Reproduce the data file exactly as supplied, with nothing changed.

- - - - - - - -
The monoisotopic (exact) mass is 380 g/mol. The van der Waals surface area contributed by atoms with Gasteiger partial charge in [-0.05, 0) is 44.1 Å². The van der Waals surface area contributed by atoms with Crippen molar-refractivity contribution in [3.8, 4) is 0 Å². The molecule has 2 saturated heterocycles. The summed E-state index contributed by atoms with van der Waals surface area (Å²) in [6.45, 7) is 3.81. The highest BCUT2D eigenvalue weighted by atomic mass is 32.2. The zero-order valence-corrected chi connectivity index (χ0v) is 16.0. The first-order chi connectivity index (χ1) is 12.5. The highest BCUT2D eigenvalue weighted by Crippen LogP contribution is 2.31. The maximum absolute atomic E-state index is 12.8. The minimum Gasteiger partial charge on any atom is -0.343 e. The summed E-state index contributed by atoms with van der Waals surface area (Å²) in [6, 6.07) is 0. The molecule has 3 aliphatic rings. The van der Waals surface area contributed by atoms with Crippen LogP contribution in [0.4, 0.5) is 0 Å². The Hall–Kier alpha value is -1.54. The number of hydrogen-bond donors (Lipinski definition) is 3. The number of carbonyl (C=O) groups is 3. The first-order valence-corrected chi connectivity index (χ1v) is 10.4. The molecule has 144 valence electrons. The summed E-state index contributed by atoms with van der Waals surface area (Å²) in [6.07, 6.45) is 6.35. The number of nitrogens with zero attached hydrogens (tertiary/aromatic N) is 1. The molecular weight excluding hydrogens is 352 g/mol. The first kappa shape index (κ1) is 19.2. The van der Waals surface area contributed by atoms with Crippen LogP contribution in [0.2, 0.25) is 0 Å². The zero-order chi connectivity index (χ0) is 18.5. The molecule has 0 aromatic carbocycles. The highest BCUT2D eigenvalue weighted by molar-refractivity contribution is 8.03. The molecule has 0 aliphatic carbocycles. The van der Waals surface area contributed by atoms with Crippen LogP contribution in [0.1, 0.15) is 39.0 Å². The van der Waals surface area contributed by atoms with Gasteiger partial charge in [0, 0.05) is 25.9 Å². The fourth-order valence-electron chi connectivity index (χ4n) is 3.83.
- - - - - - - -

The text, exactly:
The monoisotopic (exact) mass is 380 g/mol. The van der Waals surface area contributed by atoms with Gasteiger partial charge in [-0.05, 0) is 44.1 Å². The van der Waals surface area contributed by atoms with Crippen molar-refractivity contribution in [3.8, 4) is 0 Å². The molecule has 2 saturated heterocycles. The summed E-state index contributed by atoms with van der Waals surface area (Å²) in [6.45, 7) is 3.81. The highest BCUT2D eigenvalue weighted by atomic mass is 32.2. The zero-order valence-corrected chi connectivity index (χ0v) is 16.0. The first-order chi connectivity index (χ1) is 12.5. The highest BCUT2D eigenvalue weighted by Crippen LogP contribution is 2.31. The maximum absolute atomic E-state index is 12.8. The minimum Gasteiger partial charge on any atom is -0.343 e. The summed E-state index contributed by atoms with van der Waals surface area (Å²) in [6, 6.07) is 0. The molecule has 3 aliphatic rings. The van der Waals surface area contributed by atoms with Crippen LogP contribution in [0.4, 0.5) is 0 Å². The Hall–Kier alpha value is -1.54. The number of hydrogen-bond donors (Lipinski definition) is 3. The number of carbonyl (C=O) groups is 3. The first-order valence-corrected chi connectivity index (χ1v) is 10.4. The molecule has 144 valence electrons. The summed E-state index contributed by atoms with van der Waals surface area (Å²) in [6.07, 6.45) is 6.35. The number of nitrogens with zero attached hydrogens (tertiary/aromatic N) is 1. The molecular weight excluding hydrogens is 352 g/mol. The first kappa shape index (κ1) is 19.2. The van der Waals surface area contributed by atoms with Crippen LogP contribution in [0.2, 0.25) is 0 Å². The zero-order chi connectivity index (χ0) is 18.5. The molecule has 0 aromatic carbocycles. The highest BCUT2D eigenvalue weighted by molar-refractivity contribution is 8.03. The molecule has 0 aliphatic carbocycles. The van der Waals surface area contributed by atoms with Crippen LogP contribution in [0.1, 0.15) is 39.0 Å². The van der Waals surface area contributed by atoms with Gasteiger partial charge in [0, 0.05) is 25.9 Å². The fourth-order valence-electron chi connectivity index (χ4n) is 3.83.